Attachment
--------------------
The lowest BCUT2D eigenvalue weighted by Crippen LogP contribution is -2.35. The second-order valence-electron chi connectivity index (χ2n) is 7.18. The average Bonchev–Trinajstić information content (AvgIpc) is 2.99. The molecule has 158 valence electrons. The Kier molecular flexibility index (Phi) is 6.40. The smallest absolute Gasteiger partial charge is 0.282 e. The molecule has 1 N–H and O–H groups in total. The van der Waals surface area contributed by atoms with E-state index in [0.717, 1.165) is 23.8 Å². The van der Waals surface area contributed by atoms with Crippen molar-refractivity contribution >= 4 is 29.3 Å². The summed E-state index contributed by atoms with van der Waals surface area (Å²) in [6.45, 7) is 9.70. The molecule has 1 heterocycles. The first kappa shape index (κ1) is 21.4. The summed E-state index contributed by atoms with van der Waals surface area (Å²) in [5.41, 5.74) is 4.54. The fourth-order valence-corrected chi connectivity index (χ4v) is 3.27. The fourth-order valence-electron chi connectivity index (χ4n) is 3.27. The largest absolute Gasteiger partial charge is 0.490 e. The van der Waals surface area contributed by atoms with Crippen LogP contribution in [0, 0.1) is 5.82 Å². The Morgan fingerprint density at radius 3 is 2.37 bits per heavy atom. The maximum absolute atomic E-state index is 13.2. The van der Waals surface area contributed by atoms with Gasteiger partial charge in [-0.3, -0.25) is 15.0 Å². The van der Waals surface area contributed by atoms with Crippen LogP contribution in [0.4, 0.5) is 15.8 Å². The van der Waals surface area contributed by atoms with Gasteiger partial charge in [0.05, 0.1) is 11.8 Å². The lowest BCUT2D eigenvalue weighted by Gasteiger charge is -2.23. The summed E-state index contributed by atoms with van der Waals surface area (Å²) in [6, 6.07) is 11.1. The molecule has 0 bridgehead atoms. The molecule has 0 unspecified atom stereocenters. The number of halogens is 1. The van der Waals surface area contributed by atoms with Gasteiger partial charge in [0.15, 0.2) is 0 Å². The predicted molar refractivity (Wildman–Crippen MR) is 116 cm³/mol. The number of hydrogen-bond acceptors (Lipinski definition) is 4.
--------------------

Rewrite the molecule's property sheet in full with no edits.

The lowest BCUT2D eigenvalue weighted by Crippen LogP contribution is -2.35. The second-order valence-electron chi connectivity index (χ2n) is 7.18. The average Bonchev–Trinajstić information content (AvgIpc) is 2.99. The molecule has 158 valence electrons. The Kier molecular flexibility index (Phi) is 6.40. The smallest absolute Gasteiger partial charge is 0.282 e. The molecule has 1 N–H and O–H groups in total. The van der Waals surface area contributed by atoms with E-state index in [0.717, 1.165) is 23.8 Å². The van der Waals surface area contributed by atoms with Crippen molar-refractivity contribution >= 4 is 29.3 Å². The summed E-state index contributed by atoms with van der Waals surface area (Å²) in [6.45, 7) is 9.70. The molecule has 1 heterocycles. The first kappa shape index (κ1) is 21.4. The summed E-state index contributed by atoms with van der Waals surface area (Å²) in [5.41, 5.74) is 4.54. The fourth-order valence-corrected chi connectivity index (χ4v) is 3.27. The fourth-order valence-electron chi connectivity index (χ4n) is 3.27. The largest absolute Gasteiger partial charge is 0.490 e. The van der Waals surface area contributed by atoms with Crippen LogP contribution in [0, 0.1) is 5.82 Å². The Morgan fingerprint density at radius 3 is 2.37 bits per heavy atom. The maximum absolute atomic E-state index is 13.2. The van der Waals surface area contributed by atoms with Gasteiger partial charge in [-0.3, -0.25) is 15.0 Å². The van der Waals surface area contributed by atoms with Crippen LogP contribution in [0.4, 0.5) is 15.8 Å². The van der Waals surface area contributed by atoms with Gasteiger partial charge in [0.05, 0.1) is 11.8 Å². The lowest BCUT2D eigenvalue weighted by Gasteiger charge is -2.23. The summed E-state index contributed by atoms with van der Waals surface area (Å²) in [6, 6.07) is 11.1. The molecule has 0 bridgehead atoms. The molecule has 0 unspecified atom stereocenters. The number of halogens is 1. The van der Waals surface area contributed by atoms with Gasteiger partial charge in [0.15, 0.2) is 0 Å². The predicted molar refractivity (Wildman–Crippen MR) is 116 cm³/mol. The number of hydrogen-bond acceptors (Lipinski definition) is 4.